In parliament, she has held roles including Energy Minister, Environment Secretary, Leader of the House of Commons and Business Secretary, and has twice run for leadership of the Conservative Party.
‘I was like, ‘Well, I’m going to be an MP and save the world from a nuclear war'.’
How she voted
Andrea has voted in favour of same-sex marriage and for a reduction in welfare benefits’ spending. She campaigned to leave the European Union in the 2016 referendum. More recently, she spoke in the House of Commons in support of wedding organisers, calling for weddings to go ahead where venues can ensure social distancing measures.
What’s she working on
In her role as Early Years Health Adviser, Andrea has been focusing on the recently launched early years review, ‘The Best Start for Life: a Vision for the 1,001 critical days’.
It links to the Labour initiative Sure Start – launched in 1998 by the late Tessa Jowell – and aims to improve the ‘health outcome’ for all babies and children in England.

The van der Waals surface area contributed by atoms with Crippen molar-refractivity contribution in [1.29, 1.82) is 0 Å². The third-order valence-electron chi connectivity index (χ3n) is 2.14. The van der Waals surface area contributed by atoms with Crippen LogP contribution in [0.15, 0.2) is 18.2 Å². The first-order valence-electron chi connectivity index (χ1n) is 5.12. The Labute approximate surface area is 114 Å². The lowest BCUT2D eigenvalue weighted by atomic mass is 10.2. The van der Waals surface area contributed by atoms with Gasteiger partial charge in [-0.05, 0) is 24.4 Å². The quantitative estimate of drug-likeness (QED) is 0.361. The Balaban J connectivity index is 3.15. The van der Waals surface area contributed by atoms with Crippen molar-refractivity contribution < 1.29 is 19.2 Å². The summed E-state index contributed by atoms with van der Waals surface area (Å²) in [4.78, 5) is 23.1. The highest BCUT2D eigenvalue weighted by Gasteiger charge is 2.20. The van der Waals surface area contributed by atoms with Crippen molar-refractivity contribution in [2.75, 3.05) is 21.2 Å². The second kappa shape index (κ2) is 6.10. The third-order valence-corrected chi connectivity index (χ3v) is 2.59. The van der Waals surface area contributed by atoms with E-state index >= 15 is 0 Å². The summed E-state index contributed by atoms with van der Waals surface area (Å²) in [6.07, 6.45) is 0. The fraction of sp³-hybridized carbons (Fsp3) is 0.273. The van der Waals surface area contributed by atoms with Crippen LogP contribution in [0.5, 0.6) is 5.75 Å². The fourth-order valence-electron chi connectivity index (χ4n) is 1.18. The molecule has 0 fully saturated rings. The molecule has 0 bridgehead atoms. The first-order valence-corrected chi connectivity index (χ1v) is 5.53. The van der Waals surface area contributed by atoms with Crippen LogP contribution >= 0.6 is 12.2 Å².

“What government hasn’t done is to provide enough support for families,” Andrea says. “Almost every single parent wants to be a good parent… and very often, they just don’t know where to go to get help… So what we’re recommending in this report is six action areas.”
The first is ensuring every family and child receives ‘Start for Life’ services, beginning at a child’s conception and going through to when they reach two years of age. It is a universal offer, to include midwifery, health visiting, as well as mental health and breastfeeding support.